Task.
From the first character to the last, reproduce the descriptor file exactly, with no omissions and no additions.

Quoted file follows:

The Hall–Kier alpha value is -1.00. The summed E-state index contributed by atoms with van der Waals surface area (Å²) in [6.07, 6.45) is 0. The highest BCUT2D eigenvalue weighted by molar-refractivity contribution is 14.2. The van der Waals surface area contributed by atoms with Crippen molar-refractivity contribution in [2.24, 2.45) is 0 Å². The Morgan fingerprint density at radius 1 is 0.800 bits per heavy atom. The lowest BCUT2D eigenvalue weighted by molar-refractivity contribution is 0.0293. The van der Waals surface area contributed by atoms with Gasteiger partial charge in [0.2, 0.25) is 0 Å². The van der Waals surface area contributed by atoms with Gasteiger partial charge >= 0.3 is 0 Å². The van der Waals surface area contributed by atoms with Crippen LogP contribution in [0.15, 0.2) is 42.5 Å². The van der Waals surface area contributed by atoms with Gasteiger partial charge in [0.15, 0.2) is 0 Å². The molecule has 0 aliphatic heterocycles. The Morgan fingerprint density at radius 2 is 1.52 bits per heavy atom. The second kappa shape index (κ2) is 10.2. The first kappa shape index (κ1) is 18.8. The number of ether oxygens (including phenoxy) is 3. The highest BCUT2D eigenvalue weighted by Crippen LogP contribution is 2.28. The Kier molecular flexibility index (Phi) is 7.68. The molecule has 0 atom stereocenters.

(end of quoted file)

The Hall–Kier alpha value is -1.00. The summed E-state index contributed by atoms with van der Waals surface area (Å²) in [6.07, 6.45) is 0. The highest BCUT2D eigenvalue weighted by molar-refractivity contribution is 14.2. The van der Waals surface area contributed by atoms with Crippen molar-refractivity contribution in [2.24, 2.45) is 0 Å². The Morgan fingerprint density at radius 1 is 0.800 bits per heavy atom. The lowest BCUT2D eigenvalue weighted by molar-refractivity contribution is 0.0293. The van der Waals surface area contributed by atoms with Gasteiger partial charge in [0.2, 0.25) is 0 Å². The van der Waals surface area contributed by atoms with Gasteiger partial charge >= 0.3 is 0 Å². The van der Waals surface area contributed by atoms with Crippen LogP contribution in [0.15, 0.2) is 42.5 Å². The van der Waals surface area contributed by atoms with Gasteiger partial charge in [0.15, 0.2) is 0 Å². The molecule has 0 aliphatic heterocycles. The Morgan fingerprint density at radius 2 is 1.52 bits per heavy atom. The second kappa shape index (κ2) is 10.2. The first kappa shape index (κ1) is 18.8. The number of ether oxygens (including phenoxy) is 3. The highest BCUT2D eigenvalue weighted by Crippen LogP contribution is 2.28. The Kier molecular flexibility index (Phi) is 7.68. The molecule has 0 atom stereocenters.